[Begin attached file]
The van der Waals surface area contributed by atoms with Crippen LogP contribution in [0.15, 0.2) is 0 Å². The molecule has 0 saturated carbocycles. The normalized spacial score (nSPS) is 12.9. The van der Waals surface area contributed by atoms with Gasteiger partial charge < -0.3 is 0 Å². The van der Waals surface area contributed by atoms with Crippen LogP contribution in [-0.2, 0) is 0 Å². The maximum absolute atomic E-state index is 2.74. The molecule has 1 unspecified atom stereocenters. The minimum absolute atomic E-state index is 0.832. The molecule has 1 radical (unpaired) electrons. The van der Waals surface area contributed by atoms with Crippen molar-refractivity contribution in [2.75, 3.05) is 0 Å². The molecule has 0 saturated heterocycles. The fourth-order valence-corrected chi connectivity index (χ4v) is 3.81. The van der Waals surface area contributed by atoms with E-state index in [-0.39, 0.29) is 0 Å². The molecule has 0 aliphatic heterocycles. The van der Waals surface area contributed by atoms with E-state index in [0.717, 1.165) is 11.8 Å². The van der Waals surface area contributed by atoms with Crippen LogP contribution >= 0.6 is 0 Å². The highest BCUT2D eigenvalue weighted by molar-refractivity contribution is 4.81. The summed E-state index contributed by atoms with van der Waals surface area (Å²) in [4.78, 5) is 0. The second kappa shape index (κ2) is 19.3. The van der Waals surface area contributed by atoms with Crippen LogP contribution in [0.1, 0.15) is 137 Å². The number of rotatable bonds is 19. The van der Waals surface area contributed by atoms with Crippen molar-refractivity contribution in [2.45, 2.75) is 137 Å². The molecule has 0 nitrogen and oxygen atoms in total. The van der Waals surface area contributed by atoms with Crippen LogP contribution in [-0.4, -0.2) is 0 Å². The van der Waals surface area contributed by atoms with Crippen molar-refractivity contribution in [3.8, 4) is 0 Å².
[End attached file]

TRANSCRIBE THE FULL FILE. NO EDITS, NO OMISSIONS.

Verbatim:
The van der Waals surface area contributed by atoms with Crippen LogP contribution in [0.15, 0.2) is 0 Å². The molecule has 0 saturated carbocycles. The normalized spacial score (nSPS) is 12.9. The van der Waals surface area contributed by atoms with Gasteiger partial charge < -0.3 is 0 Å². The van der Waals surface area contributed by atoms with Crippen LogP contribution in [-0.2, 0) is 0 Å². The maximum absolute atomic E-state index is 2.74. The molecule has 1 unspecified atom stereocenters. The minimum absolute atomic E-state index is 0.832. The molecule has 1 radical (unpaired) electrons. The van der Waals surface area contributed by atoms with Crippen molar-refractivity contribution in [2.75, 3.05) is 0 Å². The molecule has 0 saturated heterocycles. The fourth-order valence-corrected chi connectivity index (χ4v) is 3.81. The van der Waals surface area contributed by atoms with E-state index in [-0.39, 0.29) is 0 Å². The molecule has 0 aliphatic heterocycles. The van der Waals surface area contributed by atoms with E-state index in [0.717, 1.165) is 11.8 Å². The van der Waals surface area contributed by atoms with Crippen LogP contribution >= 0.6 is 0 Å². The highest BCUT2D eigenvalue weighted by molar-refractivity contribution is 4.81. The summed E-state index contributed by atoms with van der Waals surface area (Å²) in [4.78, 5) is 0. The second kappa shape index (κ2) is 19.3. The van der Waals surface area contributed by atoms with Crippen LogP contribution in [0.1, 0.15) is 137 Å². The number of rotatable bonds is 19. The van der Waals surface area contributed by atoms with Crippen molar-refractivity contribution in [2.45, 2.75) is 137 Å². The molecule has 0 nitrogen and oxygen atoms in total. The van der Waals surface area contributed by atoms with Crippen LogP contribution in [-0.4, -0.2) is 0 Å². The van der Waals surface area contributed by atoms with Crippen molar-refractivity contribution in [3.8, 4) is 0 Å².